With the album format heading for extinction and Pro Tools allowing artists to piece music together in private isolation, the heavy metal scene -- once defined by long-playing formats, live band interplay, and relatively undoctored musicianship -- is filled with bands searching to make sense of their heritage in changing times. This condition manifests itself in the widespread retrospective movement that has bands recording in analog or seeking to replicate authentic sounds and styles past, or both -- as do Clifton, New Jersey's Disma. A group composed of death metal veterans with ties to bands like Incantation, Methadrone, Funebrarum, and others, Disma set out to revisit the style's vintage, early-‘90s formulas, marked by savagely guttural vocals, rumbling detuned guitars, rattling bass distorted just so (one can almost see dirt and earthworms leaking out of the Marshall stacks), and limited technical complexity, since progressive overkill and clinical technical skills would only come to the death metal world later on. Given all that, there's no disputing the fact that Disma absolutely nail their desired aesthetic, but, more importantly, they also deliver lots of memorable songs ("Chaos Apparition," "Spectral Domination," etc.) in the crusty mold of early Autopsy, Sorrow, and particularly Finnish bands like Demilich and Convulse. There are also several notably sluggish and prolonged entries on hand -- like "Chasm of Oceanus," "Lost in the Burial Fog," and "Of a Past Forlorn" -- that drive the old-school death metal vibe home, in case anyone should confuse Disma's agenda. Heck, even the album cover is studiously designed to meet 1992 standards, thus completing the nostalgic picture that the band intended to paint on Towards the Megalith, and all higher aspirations be damned; sometimes there's nothing wrong with living in the past.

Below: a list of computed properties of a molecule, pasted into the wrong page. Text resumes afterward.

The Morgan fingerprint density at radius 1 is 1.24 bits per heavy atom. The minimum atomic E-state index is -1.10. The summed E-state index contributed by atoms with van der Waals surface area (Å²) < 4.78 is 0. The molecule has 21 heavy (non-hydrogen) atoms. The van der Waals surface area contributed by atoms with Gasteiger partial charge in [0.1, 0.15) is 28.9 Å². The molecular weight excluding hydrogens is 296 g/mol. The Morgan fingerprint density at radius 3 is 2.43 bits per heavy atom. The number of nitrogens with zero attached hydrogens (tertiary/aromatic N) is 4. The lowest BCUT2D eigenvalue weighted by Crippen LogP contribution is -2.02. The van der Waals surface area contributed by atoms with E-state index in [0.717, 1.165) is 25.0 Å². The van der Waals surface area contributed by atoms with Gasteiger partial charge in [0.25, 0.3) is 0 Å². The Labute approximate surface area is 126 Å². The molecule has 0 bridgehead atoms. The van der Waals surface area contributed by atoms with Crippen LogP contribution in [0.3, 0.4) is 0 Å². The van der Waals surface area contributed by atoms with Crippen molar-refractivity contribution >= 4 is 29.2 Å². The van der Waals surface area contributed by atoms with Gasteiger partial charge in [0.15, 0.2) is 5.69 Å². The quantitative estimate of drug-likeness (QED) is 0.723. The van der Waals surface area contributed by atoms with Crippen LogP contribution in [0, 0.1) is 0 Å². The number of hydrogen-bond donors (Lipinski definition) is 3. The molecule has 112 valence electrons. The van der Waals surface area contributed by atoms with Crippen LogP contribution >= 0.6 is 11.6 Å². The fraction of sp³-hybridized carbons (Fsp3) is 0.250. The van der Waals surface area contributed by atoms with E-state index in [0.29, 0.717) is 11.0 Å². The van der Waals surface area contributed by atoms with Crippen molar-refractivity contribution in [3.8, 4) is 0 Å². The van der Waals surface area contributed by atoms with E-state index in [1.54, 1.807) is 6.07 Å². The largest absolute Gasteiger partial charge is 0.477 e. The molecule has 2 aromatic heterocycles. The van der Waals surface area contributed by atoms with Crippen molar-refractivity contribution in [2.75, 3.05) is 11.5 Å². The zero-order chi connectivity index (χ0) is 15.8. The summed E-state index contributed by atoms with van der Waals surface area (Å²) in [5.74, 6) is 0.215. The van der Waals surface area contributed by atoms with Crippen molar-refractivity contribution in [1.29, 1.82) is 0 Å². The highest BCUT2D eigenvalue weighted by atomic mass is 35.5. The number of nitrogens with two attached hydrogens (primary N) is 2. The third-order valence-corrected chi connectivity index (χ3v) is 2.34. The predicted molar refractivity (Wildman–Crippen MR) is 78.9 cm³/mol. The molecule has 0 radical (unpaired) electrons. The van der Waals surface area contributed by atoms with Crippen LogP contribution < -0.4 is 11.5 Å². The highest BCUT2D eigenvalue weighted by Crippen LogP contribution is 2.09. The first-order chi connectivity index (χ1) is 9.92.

AllMusic Review by Eduardo Rivadavia